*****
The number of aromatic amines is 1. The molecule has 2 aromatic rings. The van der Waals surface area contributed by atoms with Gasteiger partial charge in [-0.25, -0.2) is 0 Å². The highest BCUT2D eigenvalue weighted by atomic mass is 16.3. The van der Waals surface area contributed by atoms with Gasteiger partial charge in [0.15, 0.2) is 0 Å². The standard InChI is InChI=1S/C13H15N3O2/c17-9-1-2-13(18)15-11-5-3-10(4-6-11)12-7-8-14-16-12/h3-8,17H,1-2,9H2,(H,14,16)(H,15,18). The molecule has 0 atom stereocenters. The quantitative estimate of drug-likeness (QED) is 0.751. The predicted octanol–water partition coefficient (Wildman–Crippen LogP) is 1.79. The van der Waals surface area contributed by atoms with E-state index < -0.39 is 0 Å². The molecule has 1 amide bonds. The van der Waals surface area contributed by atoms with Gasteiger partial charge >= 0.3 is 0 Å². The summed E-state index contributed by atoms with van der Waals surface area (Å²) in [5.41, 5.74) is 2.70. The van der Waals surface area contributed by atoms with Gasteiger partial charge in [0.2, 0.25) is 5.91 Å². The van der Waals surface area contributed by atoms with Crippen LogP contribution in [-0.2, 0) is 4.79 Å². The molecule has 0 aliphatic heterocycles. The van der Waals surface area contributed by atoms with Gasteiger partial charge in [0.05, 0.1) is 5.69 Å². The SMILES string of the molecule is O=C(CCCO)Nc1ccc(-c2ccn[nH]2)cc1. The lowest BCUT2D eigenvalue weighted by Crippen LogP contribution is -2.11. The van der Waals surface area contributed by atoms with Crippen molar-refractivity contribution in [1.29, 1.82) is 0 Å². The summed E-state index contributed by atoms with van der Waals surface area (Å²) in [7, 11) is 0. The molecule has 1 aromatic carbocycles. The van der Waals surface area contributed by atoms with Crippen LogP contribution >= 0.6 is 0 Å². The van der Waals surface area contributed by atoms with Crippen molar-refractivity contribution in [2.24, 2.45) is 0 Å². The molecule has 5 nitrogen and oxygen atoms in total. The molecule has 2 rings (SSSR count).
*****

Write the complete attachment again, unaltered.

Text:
The number of aromatic amines is 1. The molecule has 2 aromatic rings. The van der Waals surface area contributed by atoms with Gasteiger partial charge in [-0.25, -0.2) is 0 Å². The highest BCUT2D eigenvalue weighted by atomic mass is 16.3. The van der Waals surface area contributed by atoms with Gasteiger partial charge in [0.15, 0.2) is 0 Å². The standard InChI is InChI=1S/C13H15N3O2/c17-9-1-2-13(18)15-11-5-3-10(4-6-11)12-7-8-14-16-12/h3-8,17H,1-2,9H2,(H,14,16)(H,15,18). The molecule has 0 atom stereocenters. The quantitative estimate of drug-likeness (QED) is 0.751. The predicted octanol–water partition coefficient (Wildman–Crippen LogP) is 1.79. The van der Waals surface area contributed by atoms with E-state index < -0.39 is 0 Å². The molecule has 1 amide bonds. The van der Waals surface area contributed by atoms with Gasteiger partial charge >= 0.3 is 0 Å². The summed E-state index contributed by atoms with van der Waals surface area (Å²) in [5.41, 5.74) is 2.70. The van der Waals surface area contributed by atoms with Gasteiger partial charge in [0.2, 0.25) is 5.91 Å². The van der Waals surface area contributed by atoms with Crippen LogP contribution in [-0.2, 0) is 4.79 Å². The molecule has 0 aliphatic heterocycles. The van der Waals surface area contributed by atoms with Gasteiger partial charge in [0.05, 0.1) is 5.69 Å². The SMILES string of the molecule is O=C(CCCO)Nc1ccc(-c2ccn[nH]2)cc1. The lowest BCUT2D eigenvalue weighted by Crippen LogP contribution is -2.11. The van der Waals surface area contributed by atoms with Crippen molar-refractivity contribution in [1.29, 1.82) is 0 Å². The summed E-state index contributed by atoms with van der Waals surface area (Å²) in [7, 11) is 0. The molecule has 1 aromatic carbocycles. The van der Waals surface area contributed by atoms with Crippen LogP contribution >= 0.6 is 0 Å². The van der Waals surface area contributed by atoms with Crippen molar-refractivity contribution in [2.24, 2.45) is 0 Å². The molecule has 5 nitrogen and oxygen atoms in total. The molecule has 2 rings (SSSR count).